WASHINGTON – With Mideast peace talks on the verge of collapse, U.S. Secretary of State John Kerry declared Friday that it’s reality check time on whether an agreement can be reached anytime soon after decades of bitterness between Israeli and Palestinian leaders. The U.S. will re-evaluate its role as mediator, he said.
It was Kerry’s most pessimistic take yet on the peace effort after nearly nine months of frustrating talks with little progress to show.
Kerry made clear that his push for peace is not yet over, and he said both sides claim to want to continue negotiating. But he also said tit-for-tat moves by Israeli and Palestinian officials that have upended good-faith bargaining could force the U.S. to shift focus to other crises.
We have an enormous amount on the plate, Kerry told reporters during a diplomatic visit to Rabat, Morocco, the end of a marathon trip that saw him jumping back and forth between Israel, Ramallah and Europe. He noted that the U.S. is also dealing with challenges in Ukraine, Iran and Syria.
There are limits to the amount of time and effort the United States can spend if the parties themselves are unwilling to take constructive steps in order to be able to move forward.
The nine months of talks are scheduled to end April 29, and Kerry has been pressing to have them continue through the rest of the year.
But we’re not going to sit here indefinitely, he said.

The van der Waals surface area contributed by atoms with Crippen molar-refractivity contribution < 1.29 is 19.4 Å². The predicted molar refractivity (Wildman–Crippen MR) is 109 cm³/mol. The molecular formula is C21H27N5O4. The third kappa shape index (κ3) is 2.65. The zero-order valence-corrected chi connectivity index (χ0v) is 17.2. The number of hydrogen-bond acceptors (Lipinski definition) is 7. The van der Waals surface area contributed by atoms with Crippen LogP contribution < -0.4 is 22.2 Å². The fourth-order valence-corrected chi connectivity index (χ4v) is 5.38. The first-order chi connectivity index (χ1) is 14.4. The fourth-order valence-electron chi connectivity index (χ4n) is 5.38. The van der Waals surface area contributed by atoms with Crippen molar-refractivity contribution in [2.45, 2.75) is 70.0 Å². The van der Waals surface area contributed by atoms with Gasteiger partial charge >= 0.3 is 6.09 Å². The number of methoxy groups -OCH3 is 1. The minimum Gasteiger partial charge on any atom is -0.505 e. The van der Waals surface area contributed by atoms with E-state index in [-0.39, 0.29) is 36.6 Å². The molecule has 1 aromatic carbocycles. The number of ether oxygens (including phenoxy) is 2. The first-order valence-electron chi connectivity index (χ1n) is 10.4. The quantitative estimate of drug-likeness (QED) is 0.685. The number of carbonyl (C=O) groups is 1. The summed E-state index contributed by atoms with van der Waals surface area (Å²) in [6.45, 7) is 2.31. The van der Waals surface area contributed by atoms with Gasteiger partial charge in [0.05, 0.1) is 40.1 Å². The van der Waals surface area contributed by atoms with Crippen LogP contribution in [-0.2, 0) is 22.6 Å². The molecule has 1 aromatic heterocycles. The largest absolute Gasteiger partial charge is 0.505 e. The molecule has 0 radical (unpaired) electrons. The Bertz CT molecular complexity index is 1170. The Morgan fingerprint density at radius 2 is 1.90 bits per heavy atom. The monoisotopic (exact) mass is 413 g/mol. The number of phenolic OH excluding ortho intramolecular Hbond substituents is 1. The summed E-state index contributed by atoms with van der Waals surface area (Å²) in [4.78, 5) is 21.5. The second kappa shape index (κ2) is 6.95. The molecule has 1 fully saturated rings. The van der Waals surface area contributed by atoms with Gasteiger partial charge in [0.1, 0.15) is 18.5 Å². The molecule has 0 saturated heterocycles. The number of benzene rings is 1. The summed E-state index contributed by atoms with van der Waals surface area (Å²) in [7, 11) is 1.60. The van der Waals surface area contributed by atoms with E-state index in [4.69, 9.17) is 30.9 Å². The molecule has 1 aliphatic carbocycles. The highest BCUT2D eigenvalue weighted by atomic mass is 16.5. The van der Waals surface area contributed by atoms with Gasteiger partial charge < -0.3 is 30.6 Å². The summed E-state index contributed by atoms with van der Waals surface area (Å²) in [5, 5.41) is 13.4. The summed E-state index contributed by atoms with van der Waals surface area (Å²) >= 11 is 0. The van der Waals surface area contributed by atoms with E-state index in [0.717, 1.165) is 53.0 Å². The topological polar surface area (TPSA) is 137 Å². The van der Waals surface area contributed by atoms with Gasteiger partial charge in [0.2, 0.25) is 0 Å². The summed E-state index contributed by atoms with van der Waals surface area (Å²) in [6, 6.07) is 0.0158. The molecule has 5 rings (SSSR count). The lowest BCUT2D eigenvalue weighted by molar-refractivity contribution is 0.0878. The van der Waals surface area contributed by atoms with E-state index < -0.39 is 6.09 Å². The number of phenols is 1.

Kerry has spent major portions of his 14 months as secretary of state pursuing an Israeli-Palestinian agreement despite the seemingly long odds. A collapse of the talks could be a diplomatic embarrassment for him and the administration – and a danger in the region as well.
Failed efforts in the past have led to major bouts of violence. On Friday, Palestinians fired rockets at Israel, which responded with warplanes attacking military targets in the Gaza Strip.
Uzi Rabi, director of Middle Eastern Studies at Tel Aviv University, said it’s doubtful the two sides will broker a final peace agreement, given years of bitterness and sharp differences over borders, claims to Jerusalem and recognition of Israel as a Jewish state.
But he said the talks should continue – if only to ward off a new Palestinian uprising against Israelis that would surely lead to a surge in violence.
I think the Americans know that the talks ultimately will fail, Rabi said. So why are they going on? Because it’s much better to talk than something which is much more problematic, like intifada.
Intifada is the Arabic term for past Palestinian uprisings against Israel. The last one began in 2000, and more than 3,000 Palestinians and 1,000 Israelis were killed in several years of fighting.
In the West Bank city of Ramallah, chief Palestinian negotiator Saeb Erekat expressed hope Friday the talks would continue. But, he said, Palestinian leaders do not feel bound to follow Kerry’s ground rules for negotiating if Israel fails to live up to its own commitments.
Last weekend, Israel refused to release a group of Palestinian prisoners it had said last summer it would free as part of the agreement to resume talks that had been stalled since 2011.
Palestinian President Mahmoud Abbas retaliated by signing 15 United Nations treaties and conventions to give Palestinians greater international recognition – a step his side initially pledged not to take while the peace talks were continuing.